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How to buy more shares in my home

Thinking of buying more shares in your home? If you live in a shared ownership property you may want to buy more shares when you can afford it. This is sometimes called ‘staircasing’. Your lease will tell you how and when you may buy more shares.

When can I buy more shares?

You can do it gradually over time, to eventually own 100% of your home.

Some of our leases have restrictions on buying more shares. For example if you live in a flat you cannot buy more shares within a year of buying your first shares in your home. On some estates, in rural areas, you cannot buy all the shares in your home. If you want to buy more shares, it is up to you to make sure you can afford it. We would always recommend you get independent financial advice. When you apply to us to increase your ownership, your rent account must be up to date and must remain so throughout the process.

What shares can I buy?

You may increase your ownership in separate stages or in stage 1 to 100% (depending on any restrictions in your lease). The minimum shares you can purchase is typically 10% of the unsold equity. You can normally buy shares in your home a maximum of three times. However, your lease should provide more details.

As you buy more shares, your rent will reduce, but your service charge will stay the same. If you decide to buy all the shares in your home, and the property is a freehold house, your solicitor will arrange for the freehold title to transfer to your name. This means that the property will be in your name only. You will then be responsible for arranging building insurance and unless there is a rent charge for maintaining the estate your home is on, your relationship with us will end. NB. Some properties may require a separate fee for the Freehold Title to be transferred.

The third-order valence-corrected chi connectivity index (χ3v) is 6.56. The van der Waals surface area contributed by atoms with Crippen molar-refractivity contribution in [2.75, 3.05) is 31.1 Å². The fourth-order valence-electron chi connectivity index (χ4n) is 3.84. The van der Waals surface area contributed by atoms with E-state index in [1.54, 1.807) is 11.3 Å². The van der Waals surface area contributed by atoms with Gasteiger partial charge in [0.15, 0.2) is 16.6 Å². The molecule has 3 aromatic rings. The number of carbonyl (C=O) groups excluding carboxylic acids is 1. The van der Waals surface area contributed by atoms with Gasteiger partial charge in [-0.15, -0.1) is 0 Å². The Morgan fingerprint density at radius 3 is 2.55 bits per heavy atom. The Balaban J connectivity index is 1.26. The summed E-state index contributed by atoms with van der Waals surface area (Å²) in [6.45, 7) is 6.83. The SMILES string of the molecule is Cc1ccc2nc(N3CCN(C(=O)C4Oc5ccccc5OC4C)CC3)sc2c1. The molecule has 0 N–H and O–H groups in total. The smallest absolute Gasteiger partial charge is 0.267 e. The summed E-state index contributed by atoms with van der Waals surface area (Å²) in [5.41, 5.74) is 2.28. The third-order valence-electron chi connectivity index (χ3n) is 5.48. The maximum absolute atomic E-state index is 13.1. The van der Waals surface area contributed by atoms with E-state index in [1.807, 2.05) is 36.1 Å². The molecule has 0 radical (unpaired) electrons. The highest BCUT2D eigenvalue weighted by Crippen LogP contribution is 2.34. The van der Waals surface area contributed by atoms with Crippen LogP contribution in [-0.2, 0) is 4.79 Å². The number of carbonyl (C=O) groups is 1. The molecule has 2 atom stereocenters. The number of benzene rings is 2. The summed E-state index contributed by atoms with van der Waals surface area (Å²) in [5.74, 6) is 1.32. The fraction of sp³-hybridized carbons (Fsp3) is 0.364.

If you live in a flat and buy all the shares in your home, you will still have to pay service charges. If everyone living in a development of flats owns all the shares in their home, we would encourage the owners to transfer the freehold to all the owners as a group if this is practical.

Some properties may have a cap on the amount of shares you can buy.

How do you know how much each share is worth?

The cost of additional shares is calculated by the market value of your home when you decide to start staircasing. As you buy more shares, your rent will reduce, but your service charge will stay the same.

What costs will I have to pay?

Under the lease, if you want to buy more shares you will be responsible for:

  • the cost of having your property valued,
  • your own solicitor’s fees,
  • our solicitor’s fees,
  • stamp duty (if this applies) if you are buying all the shares in your home, and
  • Land Registry fees if there is a transfer to register.

If you are planning to extend your mortgage so that you can buy more shares, you may want to talk to your lender first, before you commit to any other costs.

Want to know more?

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